First, you need a good sized backyard with a garden that is just beginning to pop up it's bounty. Then a white adirondack chair. A breeze on a summer's night that is not warm and not cool, just in between.
Get yourself something to drink. You pick. If you need to stay away from caffeine don't pick iced coffee or tea. Or a diet soda. I like iced green tea. Just a cup, though. Not one of those gigantic sippy cups you get at convenience marts. You don't want to be up all night peeing.
Ease yourself down into that adirondack chair. Smell the faint after leavings of lillies and peonies that are in their downsizing phase. Lily of the Valley. Roses. And something else. What is that? Oh. It rained this afternoon and you can still smell the residue of that on the grass and trees.
Now, look up into the big maple tree that shades where you sit. In the hot afternoons, you can always sit out here with a good book and the tree happily shades you, peeks to see what you are reading. But, at night, leave the porch light off, it will draw bugs.
Just sit in your chair and gaze up into the tree. Watch the leaves swaying just a little bit in the breeze. Take a sip of tea. Miss your wife. Or don't. And that is okay too. Sometimes it is nice to be alone. Stretch your legs out. Note a few aches and pains and then try to let them go as well. Concentrate on the cool wood against your legs.
Listen. You can hear the faint noises of birds. Of insects. Squirrels putting their children to sleep. ("It's okay, little one. The human won't hurt you. She is being quiet. Don't pay her any mind. Time for sleep. You have a big day tomorrow. Maybe we can go to that park you like and and you and your brothers can chase each other all over the place. Now, sleep, little one. Sleeeep.")
Take another sip of tea. Look up into the branches. Note how they silhouette so nicely against the sky. The shapes of the leaves so pretty and precise.
Tell the tree that. Tell her that you think she is gorgeous. Well, whisper it. The neighbors might be out and you don't want them thinking you have gone mad. Feel the tree blush. Listen. The tree asks you if you have any secrets.
Trees and rabbits are the secret keepers. They won't tell anyone anything you have to say.
Feel your eyes fill with tears. Because you have lots of secrets. You are afraid of dying young, leaving your child. You worry about this body of yours that seems to be falling apart.
You miss your father. Or your mother. A sister. A friend. A brother. A child. You wish that you knew how to be a better mother, father, sister, daughter, friend, spouse.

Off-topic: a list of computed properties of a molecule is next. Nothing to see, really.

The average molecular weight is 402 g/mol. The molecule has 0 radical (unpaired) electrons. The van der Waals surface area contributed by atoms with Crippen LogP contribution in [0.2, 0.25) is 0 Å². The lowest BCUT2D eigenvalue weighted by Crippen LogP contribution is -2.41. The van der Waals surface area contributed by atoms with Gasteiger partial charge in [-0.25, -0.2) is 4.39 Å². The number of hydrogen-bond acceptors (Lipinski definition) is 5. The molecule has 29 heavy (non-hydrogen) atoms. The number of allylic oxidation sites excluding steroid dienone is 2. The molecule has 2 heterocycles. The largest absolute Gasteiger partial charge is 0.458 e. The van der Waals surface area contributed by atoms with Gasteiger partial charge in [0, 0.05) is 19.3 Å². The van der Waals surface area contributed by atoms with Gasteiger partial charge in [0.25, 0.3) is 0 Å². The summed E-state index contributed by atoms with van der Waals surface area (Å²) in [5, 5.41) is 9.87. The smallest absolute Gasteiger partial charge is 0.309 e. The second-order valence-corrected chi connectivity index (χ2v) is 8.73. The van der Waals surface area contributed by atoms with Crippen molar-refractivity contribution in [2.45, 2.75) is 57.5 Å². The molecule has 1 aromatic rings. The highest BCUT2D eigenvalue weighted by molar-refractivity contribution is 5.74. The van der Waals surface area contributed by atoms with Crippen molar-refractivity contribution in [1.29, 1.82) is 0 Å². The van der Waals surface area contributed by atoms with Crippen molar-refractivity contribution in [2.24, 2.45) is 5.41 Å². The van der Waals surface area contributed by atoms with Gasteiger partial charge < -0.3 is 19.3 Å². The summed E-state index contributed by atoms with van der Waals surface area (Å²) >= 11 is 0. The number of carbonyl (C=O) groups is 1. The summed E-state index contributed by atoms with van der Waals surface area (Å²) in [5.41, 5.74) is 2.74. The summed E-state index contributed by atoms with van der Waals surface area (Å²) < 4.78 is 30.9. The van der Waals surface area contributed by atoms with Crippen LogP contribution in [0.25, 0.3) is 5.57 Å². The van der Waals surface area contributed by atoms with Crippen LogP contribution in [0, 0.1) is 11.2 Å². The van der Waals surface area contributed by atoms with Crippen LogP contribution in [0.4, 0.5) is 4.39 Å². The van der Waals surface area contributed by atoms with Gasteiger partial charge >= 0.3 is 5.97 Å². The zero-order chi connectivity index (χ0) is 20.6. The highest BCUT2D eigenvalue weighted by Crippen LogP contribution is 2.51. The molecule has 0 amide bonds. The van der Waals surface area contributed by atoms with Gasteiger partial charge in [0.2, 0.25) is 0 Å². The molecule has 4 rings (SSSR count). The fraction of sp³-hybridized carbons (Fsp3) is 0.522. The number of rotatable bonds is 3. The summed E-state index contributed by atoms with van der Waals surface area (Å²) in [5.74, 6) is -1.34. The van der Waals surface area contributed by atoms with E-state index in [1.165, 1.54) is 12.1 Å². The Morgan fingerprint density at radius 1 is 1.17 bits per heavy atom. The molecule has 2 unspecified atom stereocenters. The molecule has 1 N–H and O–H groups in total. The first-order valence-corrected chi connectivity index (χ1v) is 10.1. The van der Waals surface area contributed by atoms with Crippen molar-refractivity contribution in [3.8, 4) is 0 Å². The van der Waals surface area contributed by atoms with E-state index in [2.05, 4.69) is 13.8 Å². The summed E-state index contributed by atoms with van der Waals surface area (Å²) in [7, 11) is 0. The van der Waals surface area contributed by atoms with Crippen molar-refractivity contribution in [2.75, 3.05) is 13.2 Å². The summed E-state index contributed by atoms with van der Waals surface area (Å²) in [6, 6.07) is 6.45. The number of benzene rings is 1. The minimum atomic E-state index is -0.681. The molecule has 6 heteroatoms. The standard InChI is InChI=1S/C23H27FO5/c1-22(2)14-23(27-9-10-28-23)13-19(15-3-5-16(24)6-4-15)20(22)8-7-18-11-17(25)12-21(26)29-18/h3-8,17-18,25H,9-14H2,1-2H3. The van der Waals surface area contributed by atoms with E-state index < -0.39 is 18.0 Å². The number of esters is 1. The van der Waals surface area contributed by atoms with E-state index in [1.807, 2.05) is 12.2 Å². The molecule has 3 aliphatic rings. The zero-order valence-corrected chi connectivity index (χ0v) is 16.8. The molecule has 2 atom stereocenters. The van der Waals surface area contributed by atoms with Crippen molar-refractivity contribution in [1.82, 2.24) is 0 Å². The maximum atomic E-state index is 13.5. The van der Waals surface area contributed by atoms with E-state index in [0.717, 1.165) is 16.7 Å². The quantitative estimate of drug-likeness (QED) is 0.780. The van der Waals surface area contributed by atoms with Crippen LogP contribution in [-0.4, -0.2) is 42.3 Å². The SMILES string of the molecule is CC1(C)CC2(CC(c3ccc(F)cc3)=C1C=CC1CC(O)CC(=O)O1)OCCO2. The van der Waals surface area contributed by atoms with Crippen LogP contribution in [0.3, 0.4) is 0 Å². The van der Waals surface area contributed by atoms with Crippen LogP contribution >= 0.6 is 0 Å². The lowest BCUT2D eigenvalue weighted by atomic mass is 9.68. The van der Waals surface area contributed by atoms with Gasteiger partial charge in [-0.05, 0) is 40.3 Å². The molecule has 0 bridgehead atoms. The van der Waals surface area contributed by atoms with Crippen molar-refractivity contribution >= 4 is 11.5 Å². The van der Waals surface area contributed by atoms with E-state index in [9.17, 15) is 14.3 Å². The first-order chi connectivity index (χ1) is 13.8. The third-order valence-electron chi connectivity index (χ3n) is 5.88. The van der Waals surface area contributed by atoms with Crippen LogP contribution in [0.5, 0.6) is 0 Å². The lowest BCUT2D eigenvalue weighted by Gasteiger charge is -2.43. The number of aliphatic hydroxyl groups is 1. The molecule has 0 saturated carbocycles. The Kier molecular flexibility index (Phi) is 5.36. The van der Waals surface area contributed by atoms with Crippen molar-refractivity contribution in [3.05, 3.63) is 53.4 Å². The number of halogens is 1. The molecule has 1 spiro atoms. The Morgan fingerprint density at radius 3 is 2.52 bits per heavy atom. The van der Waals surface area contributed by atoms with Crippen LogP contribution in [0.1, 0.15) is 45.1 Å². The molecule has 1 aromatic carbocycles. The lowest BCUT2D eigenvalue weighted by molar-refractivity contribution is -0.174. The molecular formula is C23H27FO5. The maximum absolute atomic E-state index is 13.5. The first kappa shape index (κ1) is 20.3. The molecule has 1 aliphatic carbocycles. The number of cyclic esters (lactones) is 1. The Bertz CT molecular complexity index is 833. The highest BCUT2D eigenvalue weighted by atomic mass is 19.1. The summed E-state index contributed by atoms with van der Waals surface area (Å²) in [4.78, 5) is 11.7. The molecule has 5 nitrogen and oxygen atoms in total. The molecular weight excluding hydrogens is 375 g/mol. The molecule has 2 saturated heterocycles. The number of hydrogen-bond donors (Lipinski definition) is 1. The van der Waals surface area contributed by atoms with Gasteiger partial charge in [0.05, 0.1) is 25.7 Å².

You wish that instead of snapping at your daughter to pleassseee get her pajamas on and get into bed, you had said, "Okay. Run around naked and let the air dry your skin. And then when you are ready, put on your pjs and snuggle into bed and instead of one chapter of your book tonight, let's read two. Maybe three."
Tell the tree that you will do better tomorrow. That your intentions are so, so good. But sometimes other things get in the way. Bills. Phone calls. Fatigue.
Think about how old the tree is. How much it has seen. All the storms it has weathered. The seasons, one following the next, each one with it's good times and bad. The warmth of summer, the cool compress of Autumn after all that heat, the silence of winter, and then the slow waking up and stretcccchhhhiinnng of spring.
Take another sip of tea. Notice some rabbits playing in the yard. Look over at your vegetable garden, your herb garden, all your flowers. Think of how they are so bountiful, so plentiful, so rich.
Feel a cooler breeze start to pick up. Shiver a little in your thin nightshirt. Reach down and rub that bunion on your left toe. Run your fingers over it back and forth, back and forth, massaging a little. It hurts when you do that, but it feels good too.
Look over at your neighbor's house. It is dark. Sven has left the building. Think about his mother inside that house, laying in her bed, maybe mentally making her small grocery list. With Sven back at school, there is no need to buy whole carts of groceries anymore. Think about how just yesterday when you saw her in the yard and asked how she was doing, she said, "fine, fine" except her eyes said, "it hurts to be without my boy."
Send her a warm thought, a hug.
Sigh. Finish your tea.
Get up slowly, feeling your knee buckle a little, complain. Feel your wrist ache around the cup of tea.
Climb the steps to the back door. Tell the tree, the rabbits, the mother squirrel, the gardens goodnight. Turn the porch light back on.
Go inside and lock the door. Check it.
Put the cup in the dishwasher and slowly walk through the house, turning out lights.
Stop to check on your daughter laying limp as a rag doll in her bed. Pull the sheet up a little bit. Kiss her cheek. Feel your throat close a little with love.
Tiptoe away, back into your bedroom.
Take one long look at yourself in the bathroom mirror. Smile. Stop smiling. Think that you wish your teeth were whiter. Run your hand over your cheek and think about how nice it feels when she does that. Touch your lips with your fingers, imagine for just a second that it is her hand.
Sigh. Shut off the bathroom light and pull back the covers of your bed.
Crawl in and look at the book on the nightstand. Decide that you are too tired to read. Shut off the light.
Feel the softness of the sheets against your aching joints. Turn your head back and forth on the silky pillow.
Look out your window, it's bottom raised up halfway. Think that tomorrow you will have to give in and turn on the air conditioner. But, for tonight, no.
Feel your eyes get heavy and then slowly close.
The tree tells you goodnight but you don't hear it. You are already asleep.
You will dream about squirrels and parks and your daughter dancing in a rainstorm tonight.